Saturday, November 17, 2012

Superfront followed by Big Rain

It's the end of November and time for serious storm watching.  And our high-tech observing tools provide a good view  (and lots of warning) about what will occur.  And the latest model runs suggest the next week will be extraordinarily wet.  Perhaps dangerously wet.

Let's start with this morning's impressive infrared satellite image (8 AM).  A strong Pacific front is immediately offshore (the linear north-south feature) and connects with an occluded front that extends out into the Pacific into a well-defined Pacific low between northern Vancouver Is. and the Queen Charlottes.  To the south of the low is a comma cloud, that is associated with upper level disturbance.


There is a very well-defined, strong surface front embedded in the frontal zone and we can watch it approach using our new Langley Hill radar.  Here is a sequence of images starting at 4 AM and ending just after 9 AM (you can click on them to blow them up).  You see the thin line of enhanced radar reflectivity (reddish or dark yellow)?   That is the surface cold front.  There is a narrow cold frontal rain band there and if you look carefully you can see that it is corrugated with stronger and weaker segments.   A zone of less intense rain follows.





There were big changes as the surface front moved through:  pressure rise, temperature fall, wind direction shift.   Here is what happened at the Destruction Is. buoy right off the central WA coast for temperature and pressure:  big drop in temperature and large rise in pressure.  The wind also shifted from southerly to westerly (not shown). 



We will get some moderate rain with this front.  And then there will be a only some showers until Sunday evening when a stronger front will come through, followed by an even wetter system on Monday.  Take a look at the totals for the 72 hours ending Tuesday at 4 AM (graphic below).  Many of the mountains areas around here will get 5-10 inches of precipitation.  Over 10 inches near the CA/OR border.    There will be a lot of snow at higher elevations (particularly above 3500 ft for the first two fronts, but it will be getting warm on Monday and thus the snow level will rise above the lower passes when the precipitation is hardest...sorry.   Mt. Baker and Crystal should be able to open.  Don't ask about Snoqualmie. 

Finally, I hate to mention this, but the latest model runs are suggesting the potential for a major precipitation/flood event on Thursday/Friday.  The ground will be saturated from the earlier rains and then a persistent atmosphere river just stays over us.  Lots of uncertainty this far out, but here is the 48-h precipitation forecast ending 4 PM on Friday. Over 10 inches in the Olympics.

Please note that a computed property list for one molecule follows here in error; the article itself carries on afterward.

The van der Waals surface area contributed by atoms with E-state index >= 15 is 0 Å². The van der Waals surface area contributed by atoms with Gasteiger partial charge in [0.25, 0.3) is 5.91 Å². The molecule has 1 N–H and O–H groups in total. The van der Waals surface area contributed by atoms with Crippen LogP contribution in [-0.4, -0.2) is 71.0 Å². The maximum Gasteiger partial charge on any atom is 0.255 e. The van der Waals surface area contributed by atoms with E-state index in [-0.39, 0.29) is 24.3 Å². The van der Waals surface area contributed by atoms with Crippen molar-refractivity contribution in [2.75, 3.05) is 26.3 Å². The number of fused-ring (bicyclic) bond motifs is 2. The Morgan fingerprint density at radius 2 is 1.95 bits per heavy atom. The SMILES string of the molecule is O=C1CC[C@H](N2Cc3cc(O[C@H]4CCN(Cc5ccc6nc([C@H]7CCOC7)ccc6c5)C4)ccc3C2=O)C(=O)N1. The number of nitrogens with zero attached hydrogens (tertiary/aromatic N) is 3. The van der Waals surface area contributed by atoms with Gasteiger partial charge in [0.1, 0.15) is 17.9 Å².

Take a look at the total precipitation for the next 192 hr (through Sunday at 4 AM) from the National Weather Service GFS model.  Unbelievable. 20-25 inches over the Cascades...and this is a low resolution model that will not get the true magnitudes of the mountain precipitation).   If you live near any of the major rivers around here, you better stay tuned.  FEMA should watch this as well.



10 comments:

windlover said...

Yikes! Thanks for the heads up Cliff! Hopefully everyone that lives in an area that is prone to flooding &/or will be traveling will pay close attention to the weather updates as the days go on and prepare as needed! Stay safe everyone!

Buddy said...

The 192hr map is incredible. These first few storms have been forecasted consistantly. Very good. But the pineapple express event just recently showed up. You're the one who taught us not to get very excited 4-5 days out on one particular model.

C&A said...

Cliff, The NWS Seattle forecast discussion was still downplaying flood risk last I looked... I take it you're disagreeing?

So glad I cleared a few problem gutters yesterday!

Unknown said...

It's not the Pineapple Express, it's the Kuril Kannonball.

Charlie Phillips said...

There is still a bit of uncertainty with the Thanksgiving/Black Friday front... but the 12z WRF sure painted a wet scenario for Washington. How would this compare to November 5-7, 2006?

h said...

hey cliff i don't know what the protocol is for meteorological usage of geographic names, but the queen charlotte islands have been called Haida Gwaii for a few years now in BC

"On June 3, 2010, the Haida Gwaii Reconciliation Act officially renamed the islands Haida Gwaii as part of a reconciliation protocol between British Columbia and the Haida people."

(from http://en.wikipedia.org/wiki/Queen_Charlotte_Islands )

David B. said...

Yikes... definitely sounds like enough rain to flood I-5 and the railroad in the Centralia/Chehalis area. This may complicate my plans to travel to Portland the holiday weekend.

wxtofly said...

On Sunday, mid-day from about 1:30 -4PM, the uw radar showed two distinct echo spots in what otherwise appeared to be rainshadow from the olympics. One was in the Straight between Port Angeles, Vancouver and Whidbey Is. Another was over the Lummi Pennisula, just West of the North end of Bellingham Bay. Were these an artifact, or were they evidence of a lee wave train off the Olympics?

Jon said...

It's going to be a great week to be a whitewater kayaker.

Jay said...

Hey Cliff, throw us White Pass skiers a bone by including that pass in your predictions, please? 4500 ft at the base.